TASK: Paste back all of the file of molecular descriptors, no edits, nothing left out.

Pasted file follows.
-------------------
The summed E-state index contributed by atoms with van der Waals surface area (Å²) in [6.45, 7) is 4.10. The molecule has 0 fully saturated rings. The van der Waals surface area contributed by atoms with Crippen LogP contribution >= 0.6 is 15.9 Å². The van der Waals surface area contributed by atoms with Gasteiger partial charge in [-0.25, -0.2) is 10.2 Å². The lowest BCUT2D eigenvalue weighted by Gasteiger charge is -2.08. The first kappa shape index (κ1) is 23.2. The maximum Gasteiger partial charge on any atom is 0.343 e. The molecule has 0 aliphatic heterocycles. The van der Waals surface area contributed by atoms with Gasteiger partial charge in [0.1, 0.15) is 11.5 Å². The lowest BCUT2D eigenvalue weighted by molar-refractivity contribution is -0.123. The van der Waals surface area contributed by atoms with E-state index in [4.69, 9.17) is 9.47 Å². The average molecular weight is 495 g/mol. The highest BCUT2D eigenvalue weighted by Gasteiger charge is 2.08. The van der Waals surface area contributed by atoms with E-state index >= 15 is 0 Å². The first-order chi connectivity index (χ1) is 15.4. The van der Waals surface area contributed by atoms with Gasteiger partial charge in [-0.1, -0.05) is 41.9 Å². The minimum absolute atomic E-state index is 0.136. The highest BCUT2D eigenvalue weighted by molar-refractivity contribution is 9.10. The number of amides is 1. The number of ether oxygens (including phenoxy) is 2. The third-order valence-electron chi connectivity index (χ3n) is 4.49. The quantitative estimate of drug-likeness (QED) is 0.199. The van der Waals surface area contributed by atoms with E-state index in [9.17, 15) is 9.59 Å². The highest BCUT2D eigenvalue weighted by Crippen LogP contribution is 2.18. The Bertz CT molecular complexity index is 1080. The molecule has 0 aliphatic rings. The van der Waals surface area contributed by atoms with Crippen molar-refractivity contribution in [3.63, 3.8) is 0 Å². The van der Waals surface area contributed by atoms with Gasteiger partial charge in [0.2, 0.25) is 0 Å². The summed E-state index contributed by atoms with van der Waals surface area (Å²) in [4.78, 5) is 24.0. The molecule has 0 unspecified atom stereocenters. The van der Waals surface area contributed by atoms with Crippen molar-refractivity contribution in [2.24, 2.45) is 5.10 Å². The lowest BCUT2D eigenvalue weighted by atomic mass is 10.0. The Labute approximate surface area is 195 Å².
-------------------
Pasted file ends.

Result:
The summed E-state index contributed by atoms with van der Waals surface area (Å²) in [6.45, 7) is 4.10. The molecule has 0 fully saturated rings. The van der Waals surface area contributed by atoms with Crippen LogP contribution >= 0.6 is 15.9 Å². The van der Waals surface area contributed by atoms with Gasteiger partial charge in [-0.25, -0.2) is 10.2 Å². The lowest BCUT2D eigenvalue weighted by Gasteiger charge is -2.08. The first kappa shape index (κ1) is 23.2. The maximum Gasteiger partial charge on any atom is 0.343 e. The molecule has 0 aliphatic heterocycles. The van der Waals surface area contributed by atoms with Gasteiger partial charge in [0.1, 0.15) is 11.5 Å². The lowest BCUT2D eigenvalue weighted by molar-refractivity contribution is -0.123. The van der Waals surface area contributed by atoms with E-state index in [4.69, 9.17) is 9.47 Å². The average molecular weight is 495 g/mol. The highest BCUT2D eigenvalue weighted by Gasteiger charge is 2.08. The van der Waals surface area contributed by atoms with E-state index >= 15 is 0 Å². The first-order chi connectivity index (χ1) is 15.4. The van der Waals surface area contributed by atoms with Gasteiger partial charge in [-0.1, -0.05) is 41.9 Å². The minimum absolute atomic E-state index is 0.136. The highest BCUT2D eigenvalue weighted by molar-refractivity contribution is 9.10. The number of amides is 1. The number of ether oxygens (including phenoxy) is 2. The third-order valence-electron chi connectivity index (χ3n) is 4.49. The quantitative estimate of drug-likeness (QED) is 0.199. The van der Waals surface area contributed by atoms with E-state index in [9.17, 15) is 9.59 Å². The highest BCUT2D eigenvalue weighted by Crippen LogP contribution is 2.18. The Bertz CT molecular complexity index is 1080. The molecule has 0 aliphatic rings. The van der Waals surface area contributed by atoms with Crippen molar-refractivity contribution in [3.63, 3.8) is 0 Å². The van der Waals surface area contributed by atoms with Gasteiger partial charge in [0.2, 0.25) is 0 Å². The summed E-state index contributed by atoms with van der Waals surface area (Å²) in [4.78, 5) is 24.0. The molecule has 0 unspecified atom stereocenters. The van der Waals surface area contributed by atoms with Crippen molar-refractivity contribution in [2.24, 2.45) is 5.10 Å². The lowest BCUT2D eigenvalue weighted by atomic mass is 10.0. The Labute approximate surface area is 195 Å².